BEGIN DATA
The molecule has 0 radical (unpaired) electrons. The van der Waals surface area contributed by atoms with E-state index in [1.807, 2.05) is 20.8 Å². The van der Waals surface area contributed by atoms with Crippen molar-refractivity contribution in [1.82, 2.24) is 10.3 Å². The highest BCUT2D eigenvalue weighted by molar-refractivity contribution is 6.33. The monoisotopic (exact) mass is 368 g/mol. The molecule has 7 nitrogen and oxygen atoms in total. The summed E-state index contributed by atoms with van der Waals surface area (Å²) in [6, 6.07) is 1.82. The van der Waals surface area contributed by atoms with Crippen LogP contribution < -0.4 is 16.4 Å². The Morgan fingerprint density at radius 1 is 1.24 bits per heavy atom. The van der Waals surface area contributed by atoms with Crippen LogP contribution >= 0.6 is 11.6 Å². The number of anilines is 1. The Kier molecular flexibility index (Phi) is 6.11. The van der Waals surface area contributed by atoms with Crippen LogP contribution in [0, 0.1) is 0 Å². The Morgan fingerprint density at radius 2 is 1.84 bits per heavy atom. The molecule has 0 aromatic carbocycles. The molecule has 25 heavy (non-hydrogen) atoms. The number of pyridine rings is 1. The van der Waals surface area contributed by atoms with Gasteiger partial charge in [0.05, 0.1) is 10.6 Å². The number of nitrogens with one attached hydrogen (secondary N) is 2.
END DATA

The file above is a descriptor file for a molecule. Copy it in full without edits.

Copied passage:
The molecule has 0 radical (unpaired) electrons. The van der Waals surface area contributed by atoms with E-state index in [1.807, 2.05) is 20.8 Å². The van der Waals surface area contributed by atoms with Crippen molar-refractivity contribution in [1.82, 2.24) is 10.3 Å². The highest BCUT2D eigenvalue weighted by molar-refractivity contribution is 6.33. The monoisotopic (exact) mass is 368 g/mol. The molecule has 7 nitrogen and oxygen atoms in total. The summed E-state index contributed by atoms with van der Waals surface area (Å²) in [6, 6.07) is 1.82. The van der Waals surface area contributed by atoms with Crippen LogP contribution < -0.4 is 16.4 Å². The Morgan fingerprint density at radius 1 is 1.24 bits per heavy atom. The van der Waals surface area contributed by atoms with Crippen LogP contribution >= 0.6 is 11.6 Å². The number of anilines is 1. The Kier molecular flexibility index (Phi) is 6.11. The van der Waals surface area contributed by atoms with Crippen LogP contribution in [0, 0.1) is 0 Å². The Morgan fingerprint density at radius 2 is 1.84 bits per heavy atom. The molecule has 0 aromatic carbocycles. The molecule has 25 heavy (non-hydrogen) atoms. The number of pyridine rings is 1. The van der Waals surface area contributed by atoms with Gasteiger partial charge in [0.05, 0.1) is 10.6 Å². The number of nitrogens with one attached hydrogen (secondary N) is 2.